Today, the U.S. Environmental Protection Agency (EPA) and the U.S. Army Corps of Engineers issued a final rule identifying waters protected under the Clean Water Act. The rule defines the term “waters of the United States” — sometimes referred to as “WOTUS” — and tracks the agencies’ longstanding approach for protecting our nation’s waters. The rule is based on an extensive scientific record, including hundreds of studies highlighting the ways waters affect each other and thus must be protected
EPA’s revised definition comes after Earthjustice filed two lawsuits on behalf of tribes and environmental organizations to challenge Trump’s Navigable Waters Protection Rule, which stripped protections from a large percentage of our nation’s waterways. In August 2021, an Arizona court ruled in favor of Earthjustice and our clients in one of those cases, held that the Trump rule violated federal laws, and vacated it because of its potential to cause significant harm to the nation’s waters. The Biden administration committed to a new rulemaking process, which led to the rule finalized today.
“This rule tracks the familiar framework that the agencies have applied for decades to protect our Nation’s waters,” said Stuart Gillespie, senior attorney with Earthjustice. “The agencies grounded their approach in the scientific record, which underscores that many waters are connected and thus must be protected to safeguard downstream communities and the environment. The rule also resoundingly rejects the Trump-era approach, which unlawfully and unscientifically rolled back Clean Water Act longstanding protections.”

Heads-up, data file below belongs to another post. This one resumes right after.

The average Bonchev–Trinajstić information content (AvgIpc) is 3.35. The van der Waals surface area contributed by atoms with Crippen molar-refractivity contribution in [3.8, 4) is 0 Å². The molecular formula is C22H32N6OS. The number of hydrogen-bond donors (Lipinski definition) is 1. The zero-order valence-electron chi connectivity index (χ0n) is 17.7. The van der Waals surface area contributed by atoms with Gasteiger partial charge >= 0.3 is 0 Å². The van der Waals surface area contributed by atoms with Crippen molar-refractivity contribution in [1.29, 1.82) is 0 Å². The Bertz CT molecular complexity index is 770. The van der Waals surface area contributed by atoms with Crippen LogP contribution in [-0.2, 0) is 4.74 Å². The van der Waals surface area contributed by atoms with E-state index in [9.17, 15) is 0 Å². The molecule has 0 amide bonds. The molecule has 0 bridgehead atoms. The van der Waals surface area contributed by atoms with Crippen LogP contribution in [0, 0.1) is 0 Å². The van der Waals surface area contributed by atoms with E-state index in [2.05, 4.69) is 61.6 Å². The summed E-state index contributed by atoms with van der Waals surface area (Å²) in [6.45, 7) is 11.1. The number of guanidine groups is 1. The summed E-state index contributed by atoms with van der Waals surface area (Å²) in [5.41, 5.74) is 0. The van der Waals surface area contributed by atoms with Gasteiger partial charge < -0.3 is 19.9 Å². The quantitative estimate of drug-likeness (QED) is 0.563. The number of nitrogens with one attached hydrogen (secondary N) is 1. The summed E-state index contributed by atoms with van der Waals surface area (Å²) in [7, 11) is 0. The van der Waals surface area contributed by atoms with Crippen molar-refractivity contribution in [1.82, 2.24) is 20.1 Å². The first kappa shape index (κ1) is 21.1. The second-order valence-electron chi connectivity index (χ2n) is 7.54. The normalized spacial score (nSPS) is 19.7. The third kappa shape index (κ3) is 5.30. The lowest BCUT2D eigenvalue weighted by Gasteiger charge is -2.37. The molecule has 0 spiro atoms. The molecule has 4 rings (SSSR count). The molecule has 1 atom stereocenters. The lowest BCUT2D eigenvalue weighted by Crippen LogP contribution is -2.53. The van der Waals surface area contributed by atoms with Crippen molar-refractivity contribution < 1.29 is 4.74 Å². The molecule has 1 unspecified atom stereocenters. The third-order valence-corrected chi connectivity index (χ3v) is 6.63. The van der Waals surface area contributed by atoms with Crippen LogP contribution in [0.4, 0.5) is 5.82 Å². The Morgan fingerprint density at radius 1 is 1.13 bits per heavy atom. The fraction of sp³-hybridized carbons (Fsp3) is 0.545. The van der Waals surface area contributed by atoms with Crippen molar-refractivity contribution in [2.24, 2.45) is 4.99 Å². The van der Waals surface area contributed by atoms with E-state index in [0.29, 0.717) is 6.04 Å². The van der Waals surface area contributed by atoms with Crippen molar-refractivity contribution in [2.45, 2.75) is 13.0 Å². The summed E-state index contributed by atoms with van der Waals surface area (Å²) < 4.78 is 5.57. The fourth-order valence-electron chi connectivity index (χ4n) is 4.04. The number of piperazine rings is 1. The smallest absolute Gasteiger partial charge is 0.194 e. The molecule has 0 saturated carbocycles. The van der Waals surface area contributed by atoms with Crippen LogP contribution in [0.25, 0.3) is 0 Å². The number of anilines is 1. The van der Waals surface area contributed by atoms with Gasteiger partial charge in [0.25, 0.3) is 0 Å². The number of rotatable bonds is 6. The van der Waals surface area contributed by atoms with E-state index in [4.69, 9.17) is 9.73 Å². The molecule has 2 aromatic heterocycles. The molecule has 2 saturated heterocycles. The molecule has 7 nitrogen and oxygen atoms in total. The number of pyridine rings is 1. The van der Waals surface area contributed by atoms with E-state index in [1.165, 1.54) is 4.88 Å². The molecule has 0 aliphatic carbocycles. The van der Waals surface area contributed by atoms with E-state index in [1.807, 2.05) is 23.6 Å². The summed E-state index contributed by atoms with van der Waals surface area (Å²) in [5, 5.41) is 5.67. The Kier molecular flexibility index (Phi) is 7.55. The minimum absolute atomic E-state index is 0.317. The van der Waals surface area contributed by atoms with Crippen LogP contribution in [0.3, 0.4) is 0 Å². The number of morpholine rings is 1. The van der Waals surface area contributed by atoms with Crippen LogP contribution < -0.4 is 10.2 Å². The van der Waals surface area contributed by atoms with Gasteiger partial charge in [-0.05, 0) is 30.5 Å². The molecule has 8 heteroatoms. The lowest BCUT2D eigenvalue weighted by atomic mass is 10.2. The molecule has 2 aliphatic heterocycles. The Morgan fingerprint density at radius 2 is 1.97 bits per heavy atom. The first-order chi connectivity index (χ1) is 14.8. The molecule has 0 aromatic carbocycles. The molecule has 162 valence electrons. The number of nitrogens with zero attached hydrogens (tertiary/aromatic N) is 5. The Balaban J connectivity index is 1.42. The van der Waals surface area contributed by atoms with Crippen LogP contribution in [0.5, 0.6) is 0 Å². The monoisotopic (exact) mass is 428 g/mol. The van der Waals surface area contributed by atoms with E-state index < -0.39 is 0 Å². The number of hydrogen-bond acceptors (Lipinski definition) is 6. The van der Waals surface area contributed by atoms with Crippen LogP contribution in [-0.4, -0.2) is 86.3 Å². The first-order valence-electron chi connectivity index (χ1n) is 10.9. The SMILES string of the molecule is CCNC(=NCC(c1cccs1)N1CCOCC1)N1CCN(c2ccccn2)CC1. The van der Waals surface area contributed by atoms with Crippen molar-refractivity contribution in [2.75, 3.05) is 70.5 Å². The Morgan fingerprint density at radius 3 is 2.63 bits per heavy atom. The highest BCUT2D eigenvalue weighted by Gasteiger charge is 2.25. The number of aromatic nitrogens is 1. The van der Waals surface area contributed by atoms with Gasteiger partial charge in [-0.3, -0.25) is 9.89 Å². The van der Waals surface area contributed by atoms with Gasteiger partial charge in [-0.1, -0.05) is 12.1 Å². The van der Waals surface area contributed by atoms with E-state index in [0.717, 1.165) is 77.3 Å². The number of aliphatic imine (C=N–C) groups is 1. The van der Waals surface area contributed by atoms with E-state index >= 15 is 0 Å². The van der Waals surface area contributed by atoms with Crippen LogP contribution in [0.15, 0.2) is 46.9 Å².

However, the Supreme Court is considering a case in which it might rewrite the legal principles that serve as the foundation of this new rule. After EPA and the Corps initially proposed this rule, the court decided to hear the case of Sackett v. EPA, in which the plaintiffs are challenging the applicability of the Clean Water Act to thousands of wetlands. The Court’s move, and the views expressed by some justices at oral argument, raise further concerns about the court’s willingness to disregard traditional principles of judicial restraint in service of a deregulatory, pro-industry, and anti-environment agenda. The extensive scientific record that accompanies this new rule highlights the scale and complexity of the technical issues that agencies must consider in implementing the Clean Water Act, and further illustrates why the court should tread cautiously when considering major changes to the law in this area.
When Congress enacted the Clean Water Act in 1972, lawmakers gave EPA and the Army Corps the authority and responsibility to protect all the “waters of the United States,” and to restore and maintain the chemical, physical, and biological integrity of our waters. The Supreme Court’s decision to take up the Sackett case before the agencies finalized this rule raises questions about its agenda and threatens to undercut protections for our nation’s waters even as this rule seeks to strengthen them. We expect the Supreme Court to issue its decision in early 2023.